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Plastics are accumulating in nearly every habitat of Galapagos

A new study from the University of Exeter has shown that plastic pollution has invaded nearly every marine habitat examined in the Galapagos Islands. Microplastics were found in all of the invertebrate species tested, and in all of the seabed and seawater samples.

Study lead author Dr. Jen Jones said the research highlights how far plastic pollution travels, and how it contaminates every part of marine ecosystems.

“Given the level of pollution we have found in this remote location, it’s clear that plastic pollution needs to stop at source. You can’t fix the problem just by cleaning beaches,” said Dr. Jones. 

In collaboration with the Galapagos Conservation Trust (GCT), the researchers focused their investigation on San Cristobal, where Charles Darwin first landed in Galapagos.

Across the most polluted areas, including a beach used by the rare “Godzilla” marine iguana, more than 400 plastic particles were found per square meter of beach.

The findings suggest that most of the plastic pollution in Galapagos arrives from elsewhere on ocean currents.

“The pristine image of Galapagos might give the impression that the islands are somehow protected from plastic pollution, but our study clearly shows that’s not the case,” said study co-author Dr. Ceri Lewis of Exeter’s Global Systems Institute.

“The highest levels of plastic we found were on east-facing beaches, which are exposed to pollution carried across the eastern Pacific on the Humboldt Current.”

“These east-facing beaches include Punta Pitt, a highly polluted site that is home to Godzilla marine iguanas which – like so much Galapagos wildlife – are found nowhere else in the world.”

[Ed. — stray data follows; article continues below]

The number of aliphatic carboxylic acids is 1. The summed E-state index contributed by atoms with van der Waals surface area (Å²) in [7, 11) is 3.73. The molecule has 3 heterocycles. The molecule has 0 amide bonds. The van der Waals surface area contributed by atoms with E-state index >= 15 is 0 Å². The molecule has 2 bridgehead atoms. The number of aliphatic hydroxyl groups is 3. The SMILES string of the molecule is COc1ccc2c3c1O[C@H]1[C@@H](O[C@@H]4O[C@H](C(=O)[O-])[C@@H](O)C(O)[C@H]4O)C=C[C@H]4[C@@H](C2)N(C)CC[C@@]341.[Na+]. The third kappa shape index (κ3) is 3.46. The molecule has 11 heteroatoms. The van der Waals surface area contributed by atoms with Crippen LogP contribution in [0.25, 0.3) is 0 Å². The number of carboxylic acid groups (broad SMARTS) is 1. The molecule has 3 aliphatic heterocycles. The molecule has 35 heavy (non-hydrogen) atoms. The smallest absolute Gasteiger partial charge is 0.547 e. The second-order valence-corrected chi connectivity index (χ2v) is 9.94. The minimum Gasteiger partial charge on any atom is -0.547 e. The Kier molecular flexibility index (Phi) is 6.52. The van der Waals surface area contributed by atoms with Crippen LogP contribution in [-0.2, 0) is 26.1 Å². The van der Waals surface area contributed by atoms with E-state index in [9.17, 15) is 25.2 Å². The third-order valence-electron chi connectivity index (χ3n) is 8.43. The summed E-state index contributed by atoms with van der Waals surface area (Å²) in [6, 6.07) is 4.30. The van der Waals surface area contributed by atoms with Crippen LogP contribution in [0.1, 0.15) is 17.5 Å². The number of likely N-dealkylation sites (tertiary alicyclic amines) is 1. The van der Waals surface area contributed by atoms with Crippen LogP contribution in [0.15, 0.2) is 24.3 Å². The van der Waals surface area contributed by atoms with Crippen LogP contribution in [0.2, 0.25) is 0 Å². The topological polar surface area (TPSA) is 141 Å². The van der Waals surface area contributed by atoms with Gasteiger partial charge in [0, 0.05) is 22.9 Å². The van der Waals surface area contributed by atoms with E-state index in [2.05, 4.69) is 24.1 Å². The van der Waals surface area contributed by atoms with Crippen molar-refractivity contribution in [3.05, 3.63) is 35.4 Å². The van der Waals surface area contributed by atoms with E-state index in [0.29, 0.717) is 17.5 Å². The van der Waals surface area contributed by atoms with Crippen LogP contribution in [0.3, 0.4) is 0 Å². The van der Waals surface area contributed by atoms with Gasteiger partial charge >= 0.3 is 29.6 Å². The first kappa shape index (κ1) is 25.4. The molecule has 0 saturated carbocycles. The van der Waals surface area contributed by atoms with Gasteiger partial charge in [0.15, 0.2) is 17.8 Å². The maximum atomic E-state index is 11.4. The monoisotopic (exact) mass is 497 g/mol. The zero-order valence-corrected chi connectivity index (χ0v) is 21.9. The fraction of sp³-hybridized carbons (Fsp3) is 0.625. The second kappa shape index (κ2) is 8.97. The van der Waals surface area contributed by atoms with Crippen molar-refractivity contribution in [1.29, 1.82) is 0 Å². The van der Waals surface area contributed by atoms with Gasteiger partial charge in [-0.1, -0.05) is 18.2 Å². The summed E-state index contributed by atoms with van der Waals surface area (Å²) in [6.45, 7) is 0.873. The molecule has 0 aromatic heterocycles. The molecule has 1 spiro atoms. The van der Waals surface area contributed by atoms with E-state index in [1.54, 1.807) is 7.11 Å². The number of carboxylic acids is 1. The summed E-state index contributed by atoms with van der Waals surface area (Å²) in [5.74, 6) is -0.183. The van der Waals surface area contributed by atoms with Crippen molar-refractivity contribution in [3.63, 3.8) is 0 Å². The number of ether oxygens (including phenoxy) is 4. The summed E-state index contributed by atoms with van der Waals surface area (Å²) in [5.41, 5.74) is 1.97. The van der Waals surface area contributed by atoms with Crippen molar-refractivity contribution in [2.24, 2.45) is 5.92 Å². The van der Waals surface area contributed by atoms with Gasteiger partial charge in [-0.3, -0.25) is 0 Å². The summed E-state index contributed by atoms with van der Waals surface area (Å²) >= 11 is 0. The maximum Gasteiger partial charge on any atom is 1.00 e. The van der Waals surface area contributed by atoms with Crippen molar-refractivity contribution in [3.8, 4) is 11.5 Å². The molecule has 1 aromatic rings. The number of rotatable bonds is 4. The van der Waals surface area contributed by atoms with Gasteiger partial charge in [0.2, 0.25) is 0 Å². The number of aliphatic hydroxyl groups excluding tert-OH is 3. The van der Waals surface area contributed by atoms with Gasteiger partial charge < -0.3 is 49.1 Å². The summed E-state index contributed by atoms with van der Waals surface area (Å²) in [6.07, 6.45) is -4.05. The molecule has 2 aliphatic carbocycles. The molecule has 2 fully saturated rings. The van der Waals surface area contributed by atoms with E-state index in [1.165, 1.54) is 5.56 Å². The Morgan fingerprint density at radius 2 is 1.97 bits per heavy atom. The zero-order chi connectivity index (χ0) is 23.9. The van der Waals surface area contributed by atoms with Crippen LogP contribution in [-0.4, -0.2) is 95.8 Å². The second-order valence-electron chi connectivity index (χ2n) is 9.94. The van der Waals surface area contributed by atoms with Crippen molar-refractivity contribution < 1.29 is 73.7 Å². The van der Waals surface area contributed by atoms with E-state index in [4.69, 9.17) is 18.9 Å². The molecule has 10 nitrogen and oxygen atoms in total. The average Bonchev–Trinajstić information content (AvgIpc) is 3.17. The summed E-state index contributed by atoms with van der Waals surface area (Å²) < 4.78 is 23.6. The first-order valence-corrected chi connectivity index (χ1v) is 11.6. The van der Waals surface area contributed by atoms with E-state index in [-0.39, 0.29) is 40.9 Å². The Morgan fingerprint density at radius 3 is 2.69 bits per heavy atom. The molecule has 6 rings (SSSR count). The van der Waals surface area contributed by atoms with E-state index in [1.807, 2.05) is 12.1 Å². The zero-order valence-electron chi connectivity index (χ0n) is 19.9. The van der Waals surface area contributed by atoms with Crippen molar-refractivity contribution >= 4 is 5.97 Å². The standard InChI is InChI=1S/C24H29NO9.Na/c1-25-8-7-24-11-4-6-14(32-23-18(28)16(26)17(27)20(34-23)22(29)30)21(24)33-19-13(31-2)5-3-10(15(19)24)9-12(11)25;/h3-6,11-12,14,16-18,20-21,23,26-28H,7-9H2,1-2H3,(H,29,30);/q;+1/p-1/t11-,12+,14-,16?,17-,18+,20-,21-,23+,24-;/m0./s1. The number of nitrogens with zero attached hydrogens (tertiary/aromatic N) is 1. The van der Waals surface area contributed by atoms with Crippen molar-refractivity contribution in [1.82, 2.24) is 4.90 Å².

“There are less than 500 Godzilla marine iguanas in existence, and it’s concerning that they are living alongside this high level of plastic pollution.”

Dr. Jones noted that the potential health effects of plastic ingestion on marine animals are largely unknown, and more research is needed. “These animals are a crucial part of food webs that support the larger species that famously live on and around the Galapagos Islands,” she said. 

All seven marine invertebrate species examined for the study were found to contain microplastics. Overall, 52 percent of the 123 individuals tested had ingested plastic.

Of the larger plastic pieces, only two percent were identified as coming from the Galapagos Islands. These “macroplastics,” which are items and fragments larger than five millimeters, were found at 13 of 14 sandy beaches studied, with 4,610 items collected in total.

Furthermore, the study revealed that significant amounts of plastic have accumulated in key habitats including rocky lava shores and mangroves.

Based on the IUCN conservation status of each particular Galapagos species, and also based on where each species can be found across the islands, the experts identified 27 species in need of urgent monitoring and mitigation.

“This situation is only going to get worse if we don’t dramatically change our use of plastics,” said study co-author Dr. David Santillo.

The experts have also identified marine vertebrates in the Galapagos that have the highest risk of swallowing plastic or getting entangled, including scalloped hammerheads, whale sharks, sea lions, and sea turtles.

The study is published in the journal Science of the Total Environment.

By Chrissy Sexton, Staff Writer

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